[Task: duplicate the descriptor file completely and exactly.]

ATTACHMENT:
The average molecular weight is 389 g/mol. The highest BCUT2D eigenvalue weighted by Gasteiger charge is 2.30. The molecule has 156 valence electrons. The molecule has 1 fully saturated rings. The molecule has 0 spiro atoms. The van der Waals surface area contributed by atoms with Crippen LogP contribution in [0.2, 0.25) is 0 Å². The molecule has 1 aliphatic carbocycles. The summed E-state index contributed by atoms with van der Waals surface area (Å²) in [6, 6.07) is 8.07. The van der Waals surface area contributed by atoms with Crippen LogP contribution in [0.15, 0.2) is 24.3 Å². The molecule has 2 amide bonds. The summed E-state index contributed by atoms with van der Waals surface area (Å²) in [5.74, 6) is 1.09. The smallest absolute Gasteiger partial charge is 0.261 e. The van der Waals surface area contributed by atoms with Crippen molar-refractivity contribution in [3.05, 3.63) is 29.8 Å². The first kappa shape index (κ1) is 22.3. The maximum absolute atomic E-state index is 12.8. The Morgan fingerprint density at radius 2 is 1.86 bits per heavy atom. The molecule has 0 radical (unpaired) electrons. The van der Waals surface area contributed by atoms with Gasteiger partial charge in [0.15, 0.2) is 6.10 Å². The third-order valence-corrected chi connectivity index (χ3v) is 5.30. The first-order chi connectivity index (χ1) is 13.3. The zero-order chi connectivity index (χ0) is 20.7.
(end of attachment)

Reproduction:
The average molecular weight is 389 g/mol. The highest BCUT2D eigenvalue weighted by Gasteiger charge is 2.30. The molecule has 156 valence electrons. The molecule has 1 fully saturated rings. The molecule has 0 spiro atoms. The van der Waals surface area contributed by atoms with Crippen LogP contribution in [0.2, 0.25) is 0 Å². The molecule has 1 aliphatic carbocycles. The summed E-state index contributed by atoms with van der Waals surface area (Å²) in [6, 6.07) is 8.07. The van der Waals surface area contributed by atoms with Crippen LogP contribution in [0.15, 0.2) is 24.3 Å². The molecule has 2 amide bonds. The summed E-state index contributed by atoms with van der Waals surface area (Å²) in [5.74, 6) is 1.09. The smallest absolute Gasteiger partial charge is 0.261 e. The van der Waals surface area contributed by atoms with Crippen molar-refractivity contribution in [3.05, 3.63) is 29.8 Å². The first kappa shape index (κ1) is 22.3. The maximum absolute atomic E-state index is 12.8. The Morgan fingerprint density at radius 2 is 1.86 bits per heavy atom. The molecule has 0 radical (unpaired) electrons. The van der Waals surface area contributed by atoms with Gasteiger partial charge in [0.15, 0.2) is 6.10 Å². The third-order valence-corrected chi connectivity index (χ3v) is 5.30. The first-order chi connectivity index (χ1) is 13.3. The zero-order chi connectivity index (χ0) is 20.7.